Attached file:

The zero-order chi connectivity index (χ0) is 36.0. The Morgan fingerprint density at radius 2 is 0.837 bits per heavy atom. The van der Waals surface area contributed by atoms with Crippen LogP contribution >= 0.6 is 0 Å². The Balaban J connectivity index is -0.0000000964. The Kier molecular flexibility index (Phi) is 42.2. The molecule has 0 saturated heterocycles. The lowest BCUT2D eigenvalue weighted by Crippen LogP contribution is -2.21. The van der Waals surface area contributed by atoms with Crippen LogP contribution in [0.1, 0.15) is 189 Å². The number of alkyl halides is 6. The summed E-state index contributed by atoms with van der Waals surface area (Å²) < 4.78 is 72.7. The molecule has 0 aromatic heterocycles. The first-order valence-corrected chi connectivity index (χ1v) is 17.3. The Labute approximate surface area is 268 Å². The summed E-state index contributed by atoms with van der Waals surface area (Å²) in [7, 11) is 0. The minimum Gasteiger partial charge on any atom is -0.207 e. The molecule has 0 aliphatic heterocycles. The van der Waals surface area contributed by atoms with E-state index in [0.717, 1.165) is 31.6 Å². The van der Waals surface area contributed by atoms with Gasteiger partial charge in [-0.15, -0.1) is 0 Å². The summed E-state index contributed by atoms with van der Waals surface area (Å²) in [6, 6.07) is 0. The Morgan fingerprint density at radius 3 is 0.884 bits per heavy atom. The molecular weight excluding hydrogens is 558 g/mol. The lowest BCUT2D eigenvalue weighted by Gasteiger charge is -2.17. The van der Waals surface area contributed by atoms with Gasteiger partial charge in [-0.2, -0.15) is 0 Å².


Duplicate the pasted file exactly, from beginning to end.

The zero-order chi connectivity index (χ0) is 36.0. The Morgan fingerprint density at radius 2 is 0.837 bits per heavy atom. The van der Waals surface area contributed by atoms with Crippen LogP contribution >= 0.6 is 0 Å². The Balaban J connectivity index is -0.0000000964. The Kier molecular flexibility index (Phi) is 42.2. The molecule has 0 saturated heterocycles. The lowest BCUT2D eigenvalue weighted by Crippen LogP contribution is -2.21. The van der Waals surface area contributed by atoms with Crippen LogP contribution in [0.1, 0.15) is 189 Å². The number of alkyl halides is 6. The summed E-state index contributed by atoms with van der Waals surface area (Å²) < 4.78 is 72.7. The molecule has 0 aromatic heterocycles. The first-order valence-corrected chi connectivity index (χ1v) is 17.3. The Labute approximate surface area is 268 Å². The summed E-state index contributed by atoms with van der Waals surface area (Å²) in [7, 11) is 0. The minimum Gasteiger partial charge on any atom is -0.207 e. The molecule has 0 aliphatic heterocycles. The van der Waals surface area contributed by atoms with E-state index in [0.717, 1.165) is 31.6 Å². The van der Waals surface area contributed by atoms with Gasteiger partial charge in [-0.15, -0.1) is 0 Å². The summed E-state index contributed by atoms with van der Waals surface area (Å²) in [6, 6.07) is 0. The Morgan fingerprint density at radius 3 is 0.884 bits per heavy atom. The molecular weight excluding hydrogens is 558 g/mol. The lowest BCUT2D eigenvalue weighted by Gasteiger charge is -2.17. The van der Waals surface area contributed by atoms with Gasteiger partial charge in [-0.2, -0.15) is 0 Å².